Lest ye allow smoke to be blown up yer kilt, don ye reality filter agin’ the vapors o’ San Jose.
– Old Scottish Proverb
These are exciting times to be in the business of networking. Whether the topic is wired, enterprise wireless, cellular or WAN, it’s all getting faster, bigger, and more complex. I won’t say better, because more complexity doesn’t mean better in all cases. Each technology and product story line needs to stand on it’s own merit, and as users and system owner/operators, we need to not assume that new+complex=better in all cases. Maybe it does, maybe it doesn’t. But that complexity isn’t going away, and as we head into 2019 I’m here to offer you what I see as some of the most glaring areas where you’ll want to look past the vendor hype and really find what matters to your environment.
The Kool Aid will be flowing like an avalanche coming down a mountain in 2019. You’re neither obligated to drink it all, nor to keep it down if you do sip some and decide you don’t care for the taste.
In a really warped way, this is pure genius. That is, if you’re on the receiving end of the cash flow. You buy a product, you buy support for the product, you buy licenses, then you re-buy those licenses every X years or… something happens. Something bad. Something that will impact your operations. Maybe the network ceases to function, maybe you no longer get support on buggy products. The new model in Silly Valley is you never quite stop paying, and so never really own “your” gear. To add insult to injury, blazer-clad corporate types push out blogs saying that subscriptions are how you get access to INNOVATION (cue the angelic background sounds) and so you are gosh-darn lucky to be part of the new Ransomed Innovation paradigm.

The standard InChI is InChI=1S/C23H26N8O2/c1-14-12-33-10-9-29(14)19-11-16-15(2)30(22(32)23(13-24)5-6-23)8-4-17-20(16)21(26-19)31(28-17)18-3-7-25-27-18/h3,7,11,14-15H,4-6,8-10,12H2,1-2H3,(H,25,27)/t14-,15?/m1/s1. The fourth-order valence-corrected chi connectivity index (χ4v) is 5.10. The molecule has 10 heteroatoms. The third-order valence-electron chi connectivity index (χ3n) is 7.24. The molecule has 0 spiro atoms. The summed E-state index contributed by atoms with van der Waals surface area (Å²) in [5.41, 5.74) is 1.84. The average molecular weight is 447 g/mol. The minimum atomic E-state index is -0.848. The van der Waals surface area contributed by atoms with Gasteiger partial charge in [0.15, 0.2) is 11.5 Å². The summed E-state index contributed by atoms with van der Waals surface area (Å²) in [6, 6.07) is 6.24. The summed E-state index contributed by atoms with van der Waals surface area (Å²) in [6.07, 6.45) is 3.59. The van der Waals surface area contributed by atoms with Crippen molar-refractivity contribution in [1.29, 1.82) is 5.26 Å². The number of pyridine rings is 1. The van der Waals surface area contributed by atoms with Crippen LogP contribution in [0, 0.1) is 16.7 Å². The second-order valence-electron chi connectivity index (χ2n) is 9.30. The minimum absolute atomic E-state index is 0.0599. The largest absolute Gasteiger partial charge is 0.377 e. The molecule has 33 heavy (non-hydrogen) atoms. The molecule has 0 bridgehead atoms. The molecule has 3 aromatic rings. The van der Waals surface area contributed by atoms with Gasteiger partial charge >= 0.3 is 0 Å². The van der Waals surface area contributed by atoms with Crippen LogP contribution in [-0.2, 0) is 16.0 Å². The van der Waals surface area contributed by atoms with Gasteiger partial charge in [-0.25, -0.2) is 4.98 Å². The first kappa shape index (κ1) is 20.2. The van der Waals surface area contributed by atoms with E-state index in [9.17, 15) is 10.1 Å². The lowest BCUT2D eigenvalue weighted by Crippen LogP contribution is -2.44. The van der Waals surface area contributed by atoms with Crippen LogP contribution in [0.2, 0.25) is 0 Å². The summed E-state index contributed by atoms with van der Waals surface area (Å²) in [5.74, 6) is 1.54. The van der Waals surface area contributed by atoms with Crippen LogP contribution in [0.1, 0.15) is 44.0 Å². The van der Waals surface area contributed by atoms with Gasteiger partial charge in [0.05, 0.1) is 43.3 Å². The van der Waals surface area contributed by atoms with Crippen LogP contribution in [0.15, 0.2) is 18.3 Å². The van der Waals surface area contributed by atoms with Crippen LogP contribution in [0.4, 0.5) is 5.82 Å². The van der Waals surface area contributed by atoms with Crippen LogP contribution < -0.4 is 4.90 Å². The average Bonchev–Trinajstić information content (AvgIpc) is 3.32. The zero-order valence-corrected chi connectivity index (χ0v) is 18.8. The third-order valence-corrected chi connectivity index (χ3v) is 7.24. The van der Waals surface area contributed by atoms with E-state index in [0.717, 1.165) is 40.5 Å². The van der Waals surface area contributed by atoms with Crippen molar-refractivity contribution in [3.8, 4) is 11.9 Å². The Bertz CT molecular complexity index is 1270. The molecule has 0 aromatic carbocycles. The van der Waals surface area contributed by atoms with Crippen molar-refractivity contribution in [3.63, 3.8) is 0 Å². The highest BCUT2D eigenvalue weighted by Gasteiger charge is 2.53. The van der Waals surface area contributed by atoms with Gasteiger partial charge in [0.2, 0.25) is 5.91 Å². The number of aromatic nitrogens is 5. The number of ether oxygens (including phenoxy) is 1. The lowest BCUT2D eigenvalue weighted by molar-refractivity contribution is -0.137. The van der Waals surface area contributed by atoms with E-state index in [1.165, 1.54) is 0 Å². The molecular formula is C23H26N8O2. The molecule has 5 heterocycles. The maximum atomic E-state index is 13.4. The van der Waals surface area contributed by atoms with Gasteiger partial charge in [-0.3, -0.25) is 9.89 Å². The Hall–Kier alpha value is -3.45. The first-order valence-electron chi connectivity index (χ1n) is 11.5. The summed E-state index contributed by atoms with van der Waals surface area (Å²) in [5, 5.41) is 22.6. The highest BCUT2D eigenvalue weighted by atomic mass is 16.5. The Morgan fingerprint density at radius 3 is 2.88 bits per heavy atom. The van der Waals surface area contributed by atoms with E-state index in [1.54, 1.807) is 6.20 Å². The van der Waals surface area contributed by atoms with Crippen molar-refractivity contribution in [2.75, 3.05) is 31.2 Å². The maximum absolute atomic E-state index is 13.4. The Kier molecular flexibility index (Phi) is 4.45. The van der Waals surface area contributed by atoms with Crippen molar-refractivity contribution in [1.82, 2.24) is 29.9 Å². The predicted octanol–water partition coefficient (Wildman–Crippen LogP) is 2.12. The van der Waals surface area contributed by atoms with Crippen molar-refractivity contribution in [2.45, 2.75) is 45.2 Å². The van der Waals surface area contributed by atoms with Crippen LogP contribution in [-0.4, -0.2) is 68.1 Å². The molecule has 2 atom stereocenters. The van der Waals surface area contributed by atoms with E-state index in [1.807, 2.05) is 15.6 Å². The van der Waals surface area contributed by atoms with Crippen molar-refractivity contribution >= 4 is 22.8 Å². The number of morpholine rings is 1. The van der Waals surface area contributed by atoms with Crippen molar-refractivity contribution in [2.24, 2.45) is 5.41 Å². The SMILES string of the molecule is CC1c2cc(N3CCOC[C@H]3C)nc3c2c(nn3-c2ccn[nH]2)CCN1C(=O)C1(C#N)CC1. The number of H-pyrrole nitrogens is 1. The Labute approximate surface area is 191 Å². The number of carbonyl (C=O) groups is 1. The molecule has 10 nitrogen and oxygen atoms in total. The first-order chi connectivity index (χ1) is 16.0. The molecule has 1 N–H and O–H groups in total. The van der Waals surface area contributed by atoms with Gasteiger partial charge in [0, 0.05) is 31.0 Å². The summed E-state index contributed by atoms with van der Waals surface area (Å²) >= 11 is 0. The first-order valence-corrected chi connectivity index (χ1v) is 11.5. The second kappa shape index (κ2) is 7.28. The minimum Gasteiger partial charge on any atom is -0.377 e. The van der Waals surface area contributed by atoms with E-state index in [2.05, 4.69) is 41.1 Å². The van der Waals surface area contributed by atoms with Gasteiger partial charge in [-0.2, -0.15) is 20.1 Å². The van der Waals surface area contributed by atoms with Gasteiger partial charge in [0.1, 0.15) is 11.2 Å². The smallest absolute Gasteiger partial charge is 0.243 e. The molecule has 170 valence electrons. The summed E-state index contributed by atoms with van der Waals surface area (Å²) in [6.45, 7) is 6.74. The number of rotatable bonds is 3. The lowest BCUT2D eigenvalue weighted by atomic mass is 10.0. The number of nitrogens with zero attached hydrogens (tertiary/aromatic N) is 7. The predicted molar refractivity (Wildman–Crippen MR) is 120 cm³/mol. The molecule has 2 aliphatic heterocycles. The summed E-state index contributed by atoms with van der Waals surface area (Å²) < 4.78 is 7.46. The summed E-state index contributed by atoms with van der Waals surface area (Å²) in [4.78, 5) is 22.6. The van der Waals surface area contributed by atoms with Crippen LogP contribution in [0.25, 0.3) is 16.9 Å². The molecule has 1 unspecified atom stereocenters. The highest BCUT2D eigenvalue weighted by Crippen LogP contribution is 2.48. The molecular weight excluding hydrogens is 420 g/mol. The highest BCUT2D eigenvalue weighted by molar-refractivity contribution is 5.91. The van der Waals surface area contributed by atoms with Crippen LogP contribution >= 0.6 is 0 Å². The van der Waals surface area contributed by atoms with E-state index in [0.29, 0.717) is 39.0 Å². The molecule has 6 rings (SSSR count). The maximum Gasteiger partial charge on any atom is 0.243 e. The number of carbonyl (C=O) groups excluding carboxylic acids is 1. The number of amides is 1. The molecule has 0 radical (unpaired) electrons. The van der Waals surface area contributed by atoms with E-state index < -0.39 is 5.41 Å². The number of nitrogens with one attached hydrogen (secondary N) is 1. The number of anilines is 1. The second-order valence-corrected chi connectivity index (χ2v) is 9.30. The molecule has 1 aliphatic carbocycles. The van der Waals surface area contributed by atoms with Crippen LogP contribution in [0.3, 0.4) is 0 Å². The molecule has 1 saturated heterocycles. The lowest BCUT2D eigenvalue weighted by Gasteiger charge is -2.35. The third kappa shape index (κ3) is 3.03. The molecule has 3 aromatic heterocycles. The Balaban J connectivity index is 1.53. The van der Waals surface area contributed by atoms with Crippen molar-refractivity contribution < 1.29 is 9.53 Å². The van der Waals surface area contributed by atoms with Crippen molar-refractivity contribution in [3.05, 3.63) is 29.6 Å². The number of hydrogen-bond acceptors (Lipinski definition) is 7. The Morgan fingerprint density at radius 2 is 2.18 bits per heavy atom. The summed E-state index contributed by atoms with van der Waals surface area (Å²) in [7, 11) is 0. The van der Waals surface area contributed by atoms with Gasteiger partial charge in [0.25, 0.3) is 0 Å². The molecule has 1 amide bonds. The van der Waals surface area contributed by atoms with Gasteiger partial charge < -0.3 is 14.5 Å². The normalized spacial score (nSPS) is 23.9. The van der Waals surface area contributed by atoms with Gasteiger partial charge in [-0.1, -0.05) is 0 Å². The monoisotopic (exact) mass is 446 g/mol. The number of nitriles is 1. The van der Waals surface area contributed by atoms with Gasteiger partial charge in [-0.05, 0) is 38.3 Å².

Takeaway: Cost models are changing, and in some cases are getting downright fucked up. Make sure you truly understand the upfront and long-term costs as you get into new equipment.
5G is the Wireless Connectivity Paradigm of the Future
No- strike that- 802.11ax is the Wireless Connectivity Paradigm of the Future
Uh- hold on… it’s 5G!
Ah shit… um- no, it’s Wi-Fi 6…
There’s little to be done here, short of maybe taking the 802.11ax marketing folks and the 5G marketers to THE OCTAGON for a cage fight. It’s going to be a long year of hearing how each one is THE wireless technology for the future. To me, they are both right and both wrong, and as with all cases that marketers don’t want you to critically think about, it will always depend on the specific situation and circumstance.
In these tit-for-tat one-upmanship games, you can rely on the 5G folks to never really come clean about the fact that their baby is still a metered offering, and the 802.11ax-ers will tout phenomenal speeds that come from channel widths that none of us in the real world can actually use. Ah well…
802.11ax Will Bring It’s Own Brand of Hype